It’s a common understood truth within information technology that the systems and software you purchase will eventually come to an “End of Life” (EOL) date. While the definition of EOL can vary by vendor, the simplest interpretation is either it’s time to look for a new solution or your support vendors are going to rake you over the coals.
A great example of this occurred when in a previous position my team had to support a legacy multi-cabinet PBX that was around 10 years outside of the EOL, which was costing an enormous amount of money for yearly support from a third party company. In addition to the cost and operational risk of running old software, you are also subject to ridicule from industry colleagues about the legacy technology you’re using. Today, we are even witnessing legacy software being politicized for intentional problems within government agency efficiency; “FBI Sued for using 20-year-old software to slow-walk FOIA requests.”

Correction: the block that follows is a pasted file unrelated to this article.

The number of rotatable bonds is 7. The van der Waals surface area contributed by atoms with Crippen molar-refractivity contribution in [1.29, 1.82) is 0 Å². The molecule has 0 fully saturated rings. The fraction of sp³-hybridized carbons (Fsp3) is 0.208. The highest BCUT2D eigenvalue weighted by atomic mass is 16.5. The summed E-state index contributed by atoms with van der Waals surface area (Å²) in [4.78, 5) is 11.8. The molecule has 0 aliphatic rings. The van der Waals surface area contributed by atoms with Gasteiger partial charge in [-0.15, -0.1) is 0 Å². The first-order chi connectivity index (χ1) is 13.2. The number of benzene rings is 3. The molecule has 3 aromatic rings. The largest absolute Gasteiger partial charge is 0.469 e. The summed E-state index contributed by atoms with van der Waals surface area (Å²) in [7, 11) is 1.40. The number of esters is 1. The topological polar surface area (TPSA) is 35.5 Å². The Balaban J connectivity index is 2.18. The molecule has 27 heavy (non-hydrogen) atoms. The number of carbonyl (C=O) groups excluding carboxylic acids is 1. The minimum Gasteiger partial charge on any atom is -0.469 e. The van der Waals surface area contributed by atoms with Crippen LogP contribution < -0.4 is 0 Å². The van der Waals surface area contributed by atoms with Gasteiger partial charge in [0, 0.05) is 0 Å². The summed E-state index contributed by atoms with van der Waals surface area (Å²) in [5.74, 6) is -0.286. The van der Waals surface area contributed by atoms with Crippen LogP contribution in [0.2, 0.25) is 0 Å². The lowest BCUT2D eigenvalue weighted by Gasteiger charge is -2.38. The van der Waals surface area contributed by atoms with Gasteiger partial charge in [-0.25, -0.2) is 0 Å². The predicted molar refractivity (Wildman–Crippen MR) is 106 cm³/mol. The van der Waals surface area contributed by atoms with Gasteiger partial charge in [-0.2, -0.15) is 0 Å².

So while it’s been the understood truth, my question is, ”Does software still have a ‘best-by’ date?” We have believed this to be true for so many decades it can be hard to see things differently, and we can be cynical when hearing vendors talk “future proof”. Note when I say “we” I am 100 percent lumping myself into that group as I am extremely cynical to marketing advertisements. So bear with me through my next few blog posts as I outline the changes I see within the industry that are moving us towards the concept of software services that no longer have a “best-by” date.
Also, join me and guest presenter Art Schoeller, vice president and principal analyst at Forrester Research, Aug. 30 for a virtual event to discuss this very topic! Register now.